29 October 2014

MODERN TIMES


Much has changed in the world of South Asian history-writing since Sumit Sarkar’s renowned classic, Modern India (1983). “The passage of thirty years having rendered that work thoroughly dated, the futility of any attempt to revise it became increasingly clear to me, especially as over this period my own historical perspectives took new and unexpected directions”, says the author. The present work is an entirely fresh view of the same period.

Focusing on three huge areas — Economy, Environment, and Culture — Professor Sarkar offers his magisterial perspective on these.

Scientific discourses, laws, forest administration, peasants and adivasis, irrigation, and conflicts over land-use are examined, as are agrarian relations, commercialization, indebtedness, and famine. Trade, finance, and industry are other major focus areas.

Modern urban India is scrutinized via the literature on its big cities. Sociabilities, caste configurations, and public culture (theatre, cinema, and sports) are discussed, as are literature, dance, music, and painting.

In conclusion, says Professor Sarkar, “I have within each chapter incorporated the relevant historiographical developments, changes, and debates. Separate bibliographical sections will I hope facilitate the work of teachers and students.”

After Professor Sarkar's serious illness nobody had imagined he would be able to complete this monumental work. What went into the writing of it could make another book. The first copies were presented to him over a ceremonial dosa and a cup of tea -- that is the way he wanted it.

Tanika Sarkar (left) and Sumit Sarkar examining the first copy of MODERN TIMES. (photo by anuradha roy)

SUMIT SARKAR is among the most influential and widely admired historians of modern India. His several books include The Swadeshi Movement in Bengal, Modern India 1885–1947, Writing Social History, and Beyond Nationalist Frames. Following a distinguished teaching career, he retired as Professor of History, Delhi University. He lives in New Delhi and is working on his next book.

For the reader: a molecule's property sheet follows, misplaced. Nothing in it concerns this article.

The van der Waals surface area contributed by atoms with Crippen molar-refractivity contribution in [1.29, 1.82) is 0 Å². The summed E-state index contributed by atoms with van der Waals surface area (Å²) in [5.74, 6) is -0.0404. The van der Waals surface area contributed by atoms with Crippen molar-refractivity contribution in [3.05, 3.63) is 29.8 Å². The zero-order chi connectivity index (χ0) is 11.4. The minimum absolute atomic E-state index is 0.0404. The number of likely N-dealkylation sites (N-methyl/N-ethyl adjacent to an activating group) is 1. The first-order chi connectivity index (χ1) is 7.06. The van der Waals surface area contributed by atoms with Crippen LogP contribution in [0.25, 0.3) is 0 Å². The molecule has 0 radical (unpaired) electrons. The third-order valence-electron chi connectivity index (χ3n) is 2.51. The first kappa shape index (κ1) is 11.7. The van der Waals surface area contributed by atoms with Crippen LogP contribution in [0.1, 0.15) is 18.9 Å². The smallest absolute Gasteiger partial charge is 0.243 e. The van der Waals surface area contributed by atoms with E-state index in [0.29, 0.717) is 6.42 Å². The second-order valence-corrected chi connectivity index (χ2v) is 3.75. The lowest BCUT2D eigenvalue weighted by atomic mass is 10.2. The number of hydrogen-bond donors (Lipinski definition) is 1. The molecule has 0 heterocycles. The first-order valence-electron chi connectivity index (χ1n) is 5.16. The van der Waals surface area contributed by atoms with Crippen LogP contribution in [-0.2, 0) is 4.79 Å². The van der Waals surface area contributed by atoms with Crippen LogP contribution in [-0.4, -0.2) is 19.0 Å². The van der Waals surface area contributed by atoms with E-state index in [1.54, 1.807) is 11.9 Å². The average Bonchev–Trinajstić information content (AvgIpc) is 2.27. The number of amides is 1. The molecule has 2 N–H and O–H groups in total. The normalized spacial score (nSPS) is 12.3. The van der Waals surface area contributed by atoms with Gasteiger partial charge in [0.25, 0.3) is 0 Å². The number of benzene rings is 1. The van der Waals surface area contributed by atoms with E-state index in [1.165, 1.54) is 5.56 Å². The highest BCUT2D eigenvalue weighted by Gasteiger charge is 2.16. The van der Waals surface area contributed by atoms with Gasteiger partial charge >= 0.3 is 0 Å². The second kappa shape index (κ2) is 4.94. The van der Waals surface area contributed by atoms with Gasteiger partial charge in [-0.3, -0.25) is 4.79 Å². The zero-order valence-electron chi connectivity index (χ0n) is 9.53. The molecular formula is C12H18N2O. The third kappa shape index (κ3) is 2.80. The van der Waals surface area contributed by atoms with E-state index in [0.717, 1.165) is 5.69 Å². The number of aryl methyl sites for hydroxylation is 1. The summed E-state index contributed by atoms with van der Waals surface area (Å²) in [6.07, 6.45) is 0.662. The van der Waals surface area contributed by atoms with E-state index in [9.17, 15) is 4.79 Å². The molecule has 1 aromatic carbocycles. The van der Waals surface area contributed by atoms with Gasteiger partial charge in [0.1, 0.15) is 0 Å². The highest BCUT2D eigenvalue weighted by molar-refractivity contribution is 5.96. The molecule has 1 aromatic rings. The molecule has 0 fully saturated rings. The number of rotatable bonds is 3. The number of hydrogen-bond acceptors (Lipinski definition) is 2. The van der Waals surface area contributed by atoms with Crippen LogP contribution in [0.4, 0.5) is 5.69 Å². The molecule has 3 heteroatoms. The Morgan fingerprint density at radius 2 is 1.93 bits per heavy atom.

PAPERBACK| Rs 595|456 pp| world rights|BUY

20 October 2014

JUST PUBLISHED: THE INVENTION OF PRIVATE LIFE

Sudipta Kaviraj has long been internationally recognized as a political analyst and thinker. In this book he shows that he is also one of the most acute writers on the interconnections of literature and politics. The essays here lie at the intersection of three disciplines: the study of literature, social theory, and intellectual history.

Kaviraj argues that serious reflections on modernity’s predicaments and bafflements lie in literature. Modernity introduced new literary forms—such as the novel and the autobiography—to Indian writers. These became reflections on the nature of modernity. Some of the questions central to modern European social theory also grew into significant themes within Indian literary reflection.

What was the nature of the self—did modernity alter this nature? What was the character of power under conditions of modern history? How is the power of the modern state felt by individuals? How does modern politics affect the personality of a sensitive individual? Is love possible between intensely self-conscious people? How do individuals cope with the transience of affections, the fragility of social ties? Kaviraj’s essays show modern Indian literature as reflections on modern times, particularly of their experiential interior.


SUDIPTA KAVIRAJ is professor of Indian politics and intellectual history at Columbia University. He has also taught for many years at SOAS, London University, and at Jawaharlal Nehru University, New Delhi. He has been a fellow of St Antony’s College, Oxford, and a visiting professor at the University of California, Berkeley, as well as at the University of Chicago.

HARDBACK| 376 PP| Rs 895| Published by Permanent Black for South Asia| Copublished with Columbia University Press| BUY (in South Asia only)  Buy (outside South Asia)|